June 24 (Bloomberg) -- Anadarko Petroleum Corp., BP Plc and other companies stopped production in the Gulf of Mexico as Tropical Storm Debby strengthened, as forecasters projected a track that cuts through offshore oil- and gas-production areas before reaching the Texas coastline by week's end.
Debby’s top winds grew to 60 miles (97 kilometers) per hour from 50 mph earlier as the storm drifted north about 170 miles southeast of the Mississippi River’s mouth, according to a National Hurricane Center advisory just before 8 a.m. New York time.
The current track, which is subject to change, would take the storm parallel to the U.S. Gulf Coast through this week, including near where Transocean Ltd.’s Deepwater Horizon rig burned and sank in April 2010 on assignment at BP Plc’s Macondo well. The Gulf of Mexico is home to 6.5 percent of U.S. natural gas production, 29 percent of oil output and 40 percent of refining capacity. Offshore oil and natural gas platforms need to carry out evacuations well in advance of a storm’s arrival, so any system in the Gulf can cause production disruptions.
The U.S. Bureau of Safety and Environmental Enforcement said 7.8 percent of oil production and 8.2 percent of natural gas output in the Gulf has been halted. Anadarko shut four platforms, and BP started closing some oil and natural-gas wells. Apache Corp. and two other companies began evacuating non-essential workers from some Gulf facilities.
“Tropical storm conditions are already near or over portions of the northeast Gulf Coast and are expected to reach the remainder of the warning area by tonight, making outside preparations difficult or dangerous,” according to the advisory.
Tropical storm warnings, meaning winds of at least 39 mph will arrive in 36 hours, have been posted from Morgan City, Louisiana, to the Pearl River. New Orleans isn’t included in this warning. In addition, a warning has been posted for the entire Alabama coast eastward to the Ochlockonee River in Florida, according to the Hurricane Center.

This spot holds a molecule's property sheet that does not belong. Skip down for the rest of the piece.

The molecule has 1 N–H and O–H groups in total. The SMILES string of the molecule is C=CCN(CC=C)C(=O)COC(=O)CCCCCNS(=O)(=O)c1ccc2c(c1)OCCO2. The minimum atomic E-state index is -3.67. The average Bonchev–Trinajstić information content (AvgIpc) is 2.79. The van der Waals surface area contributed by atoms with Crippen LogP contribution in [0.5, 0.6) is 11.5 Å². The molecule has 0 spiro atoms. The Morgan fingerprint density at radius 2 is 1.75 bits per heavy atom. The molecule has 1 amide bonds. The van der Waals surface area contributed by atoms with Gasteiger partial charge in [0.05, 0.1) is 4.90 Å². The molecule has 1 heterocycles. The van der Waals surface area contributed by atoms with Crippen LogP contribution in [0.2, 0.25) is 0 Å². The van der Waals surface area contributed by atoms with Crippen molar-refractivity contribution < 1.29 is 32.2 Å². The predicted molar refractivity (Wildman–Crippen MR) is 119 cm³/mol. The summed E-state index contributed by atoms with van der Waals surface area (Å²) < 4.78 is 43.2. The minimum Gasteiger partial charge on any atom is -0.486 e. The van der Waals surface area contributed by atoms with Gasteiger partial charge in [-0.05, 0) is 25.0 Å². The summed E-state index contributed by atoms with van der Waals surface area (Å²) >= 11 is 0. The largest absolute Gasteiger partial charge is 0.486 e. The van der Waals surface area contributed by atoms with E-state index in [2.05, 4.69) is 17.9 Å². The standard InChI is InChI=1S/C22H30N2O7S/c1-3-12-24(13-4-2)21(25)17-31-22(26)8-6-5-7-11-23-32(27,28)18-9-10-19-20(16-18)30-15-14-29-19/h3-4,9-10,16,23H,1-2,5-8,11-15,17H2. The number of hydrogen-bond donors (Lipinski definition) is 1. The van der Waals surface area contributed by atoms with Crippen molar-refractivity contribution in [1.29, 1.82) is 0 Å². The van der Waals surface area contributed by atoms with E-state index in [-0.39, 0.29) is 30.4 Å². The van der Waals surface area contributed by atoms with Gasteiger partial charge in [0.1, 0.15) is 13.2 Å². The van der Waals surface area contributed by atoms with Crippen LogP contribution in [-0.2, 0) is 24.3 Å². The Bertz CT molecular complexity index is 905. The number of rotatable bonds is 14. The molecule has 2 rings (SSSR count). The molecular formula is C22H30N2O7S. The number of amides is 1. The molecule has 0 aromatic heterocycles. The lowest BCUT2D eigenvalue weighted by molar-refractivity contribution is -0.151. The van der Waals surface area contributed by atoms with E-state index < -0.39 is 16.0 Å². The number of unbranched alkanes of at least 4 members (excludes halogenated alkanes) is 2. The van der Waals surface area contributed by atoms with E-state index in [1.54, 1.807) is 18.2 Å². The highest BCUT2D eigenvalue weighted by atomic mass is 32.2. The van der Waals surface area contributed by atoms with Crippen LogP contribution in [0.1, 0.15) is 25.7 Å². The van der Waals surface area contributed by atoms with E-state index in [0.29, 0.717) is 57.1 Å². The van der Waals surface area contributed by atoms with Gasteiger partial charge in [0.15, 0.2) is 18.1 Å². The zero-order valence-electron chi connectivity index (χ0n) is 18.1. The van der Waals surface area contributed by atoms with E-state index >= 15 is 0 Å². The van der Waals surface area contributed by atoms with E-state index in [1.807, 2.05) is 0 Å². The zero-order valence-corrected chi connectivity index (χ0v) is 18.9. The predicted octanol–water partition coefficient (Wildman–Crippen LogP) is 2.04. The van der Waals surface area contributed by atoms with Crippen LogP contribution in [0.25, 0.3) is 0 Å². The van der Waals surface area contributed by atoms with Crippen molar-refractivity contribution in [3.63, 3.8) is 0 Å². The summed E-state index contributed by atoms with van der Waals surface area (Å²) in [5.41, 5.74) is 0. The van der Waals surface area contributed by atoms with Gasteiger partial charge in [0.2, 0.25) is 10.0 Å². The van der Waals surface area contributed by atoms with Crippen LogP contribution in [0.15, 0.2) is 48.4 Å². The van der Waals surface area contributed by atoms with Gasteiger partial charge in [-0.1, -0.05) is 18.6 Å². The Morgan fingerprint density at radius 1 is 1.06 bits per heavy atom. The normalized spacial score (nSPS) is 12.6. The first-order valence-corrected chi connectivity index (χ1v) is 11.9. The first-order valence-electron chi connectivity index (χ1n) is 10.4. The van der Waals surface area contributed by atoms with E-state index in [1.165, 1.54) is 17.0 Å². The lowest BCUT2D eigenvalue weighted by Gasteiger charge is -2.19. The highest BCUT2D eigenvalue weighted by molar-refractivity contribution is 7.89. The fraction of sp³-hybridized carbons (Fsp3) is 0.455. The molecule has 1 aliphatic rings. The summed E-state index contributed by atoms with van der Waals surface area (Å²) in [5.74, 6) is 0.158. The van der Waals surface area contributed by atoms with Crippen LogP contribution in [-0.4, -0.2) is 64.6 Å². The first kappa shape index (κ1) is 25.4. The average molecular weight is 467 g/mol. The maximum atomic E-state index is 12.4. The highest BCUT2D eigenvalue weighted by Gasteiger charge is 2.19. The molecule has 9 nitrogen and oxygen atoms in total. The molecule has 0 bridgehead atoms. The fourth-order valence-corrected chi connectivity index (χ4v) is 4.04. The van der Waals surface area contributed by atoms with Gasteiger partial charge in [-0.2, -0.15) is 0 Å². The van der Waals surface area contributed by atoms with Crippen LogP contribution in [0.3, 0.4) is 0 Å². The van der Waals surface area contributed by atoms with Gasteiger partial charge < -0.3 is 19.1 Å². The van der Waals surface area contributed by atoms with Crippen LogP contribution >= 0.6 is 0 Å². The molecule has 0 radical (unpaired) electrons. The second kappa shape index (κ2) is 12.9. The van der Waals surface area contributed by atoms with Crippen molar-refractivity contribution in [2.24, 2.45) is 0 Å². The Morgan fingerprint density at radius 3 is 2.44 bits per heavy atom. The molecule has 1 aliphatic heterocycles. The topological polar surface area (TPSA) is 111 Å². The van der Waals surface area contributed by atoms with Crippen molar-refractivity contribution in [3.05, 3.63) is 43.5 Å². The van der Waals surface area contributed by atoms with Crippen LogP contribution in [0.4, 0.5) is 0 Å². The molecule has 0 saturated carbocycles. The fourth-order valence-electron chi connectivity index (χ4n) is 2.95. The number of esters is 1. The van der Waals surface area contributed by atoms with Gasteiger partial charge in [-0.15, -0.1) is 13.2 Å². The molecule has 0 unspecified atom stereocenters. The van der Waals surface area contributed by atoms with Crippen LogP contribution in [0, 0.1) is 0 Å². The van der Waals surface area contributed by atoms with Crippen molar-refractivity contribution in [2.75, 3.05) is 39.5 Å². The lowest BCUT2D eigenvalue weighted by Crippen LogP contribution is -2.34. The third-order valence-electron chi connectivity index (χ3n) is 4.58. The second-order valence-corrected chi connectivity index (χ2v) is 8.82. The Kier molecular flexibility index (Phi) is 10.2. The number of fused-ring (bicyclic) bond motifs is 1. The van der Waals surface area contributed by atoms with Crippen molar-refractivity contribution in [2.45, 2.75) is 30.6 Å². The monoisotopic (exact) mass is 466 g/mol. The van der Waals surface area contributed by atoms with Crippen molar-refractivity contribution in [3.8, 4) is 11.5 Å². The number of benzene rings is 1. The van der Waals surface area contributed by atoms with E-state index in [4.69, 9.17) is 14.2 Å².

Sustained winds of 37 mph, just shy of the 39 mph threshold for a tropical storm, have been reported in Bald Point, Florida. Tropical storm-strength winds extend 200 miles from Debby’s center.
BP, Apache, Chevron
BP, Apache and Chevron Corp. said on their websites that they began evacuating non-essential personnel from some Gulf facilities yesterday. ConocoPhillips said it’s taking non-essential employees off its Magnolia platform.
BP Plc began shutting some oil and natural-gas wells in the Gulf of Mexico as the company evacuated workers and contractors from offshore platforms and drilling rigs in the expected path of Debby, Brett Clanton, a Houston-based spokesman for BP, said in an e-mail.
Anadarko halted production at its Neptune, Independence Hub, Constitution and Marco Polo facilities in the eastern and central Gulf of Mexico, the company said on its website. All employees will be evacuated from the platforms, the company said.
BHP Billiton Ltd. on June 22 shut the Neptune and Shenzi platforms, which can together produce 150,000 barrels of oil a day and 100 million cubic feet of gas. Murphy Oil Corp. began evacuating non-essential workers on the same day, as did Anadarko, Marathon Oil Corp., Nexen Inc., Enterprise Products Partners LP and Hess Corp.
Royal Dutch Shell Plc may remove some non-essential workers from central and western Gulf rigs in the next few days, the company said on its website.
In addition, ERA Helicopters LLC of St. Charles, Louisiana, reported that it’s ferrying workers from offshore platforms. Melanie Landry, a spokeswoman for ERA, declined to comment on which companies had called for evacuations.
Hurricane Center wind forecasts show the storm’s winds reaching 75 mph in three days. A storm becomes a hurricane when its winds reach 74 mph.
Wind shear in the Gulf is pushing most of Debby’s wind speed and thunderstorms to its eastern edge, said Mike Pigott, a senior meteorologist with State College, Pennsylvania-based AccuWeather Inc.
“As long as it remains over the open, warm waters of the Gulf, it could continue to gain strength,” he said. “If the shear relaxes, it could become a hurricane before reaching Texas.”
Debby is the fourth storm of the Atlantic hurricane season, which runs from June 1 to Nov. 30. It’s the first time since record-keeping began in 1851 that four storms have formed in the Atlantic before July 1, said Dennis Feltgen, Hurricane Center spokesman.
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